Ann Miura-Ko is known for using the term “ninja assassin” in describing the kinds of technology entrepreneurs she likes to invest in as a venture capitalist and co-founder of Silicon Valley’s Floodgate Fund. Reuters recently caught up with one of the country’s up-and-coming VCs, after Miura-Ko attended at a Washington, D.C. conference addressing financing options for small companies.
Q: You’ve said you are concerned about impending regulatory restrictions on small investment firms as the Dodd-Frank Wall Street Reform and Consumer Protection Act takes effect. Why?
A: This comes out of the result of some bad behavior on the part of investors. But what they’re (government is) trying to do is mitigate risk for the whole economy by having smaller investment firms also register with the SEC. As a small fund myself, that doesn’t have a lot of overhead, we don’t have a lot of back-office people working for us. The amount of reporting that is required relative to the amount of risk it de-risks for the entire economy, I think that the cost benefit doesn’t really make sense to me. We as a really small fund would have to start registering with the SEC pretty soon, and the amount of back-office work that would be required is kind of ridiculous.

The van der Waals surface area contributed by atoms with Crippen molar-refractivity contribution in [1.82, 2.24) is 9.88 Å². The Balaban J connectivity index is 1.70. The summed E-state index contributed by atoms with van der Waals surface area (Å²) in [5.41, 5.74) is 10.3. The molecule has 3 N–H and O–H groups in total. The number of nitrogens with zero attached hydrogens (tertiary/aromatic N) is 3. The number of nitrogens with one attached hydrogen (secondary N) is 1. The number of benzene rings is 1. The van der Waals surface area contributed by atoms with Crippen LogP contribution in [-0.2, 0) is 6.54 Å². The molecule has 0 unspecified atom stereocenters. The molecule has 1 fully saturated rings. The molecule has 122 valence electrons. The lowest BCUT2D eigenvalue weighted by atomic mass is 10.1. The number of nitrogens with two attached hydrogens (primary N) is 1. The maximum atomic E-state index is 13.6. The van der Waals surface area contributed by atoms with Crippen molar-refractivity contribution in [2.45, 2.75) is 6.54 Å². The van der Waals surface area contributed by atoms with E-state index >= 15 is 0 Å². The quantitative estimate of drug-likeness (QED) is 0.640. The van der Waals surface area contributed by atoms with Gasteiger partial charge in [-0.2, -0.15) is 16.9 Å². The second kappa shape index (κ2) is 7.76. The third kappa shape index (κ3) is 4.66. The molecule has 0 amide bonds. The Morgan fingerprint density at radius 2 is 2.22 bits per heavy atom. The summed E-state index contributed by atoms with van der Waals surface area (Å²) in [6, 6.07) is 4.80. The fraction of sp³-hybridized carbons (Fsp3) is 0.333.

Q: You’re interested in easing residency restrictions for foreign-born entrepreneurs. Why?
A: One of the topics I love to talk a little bit about is the concept of the startup visa, which would enable founders to be able to stay in the United States longer and be able to start their companies here. I recently did a study on some of the top (startup) exits that have happened over the course of the last five years. What’s really outstanding is the number of founders who come from outside the United States. I’d like to foster that. I look at fellow graduate students from Stanford and where they ended up. I see really a lot of technical talent staying here even after they get graduate degrees and I think that’s also going to work for a competitive advantage.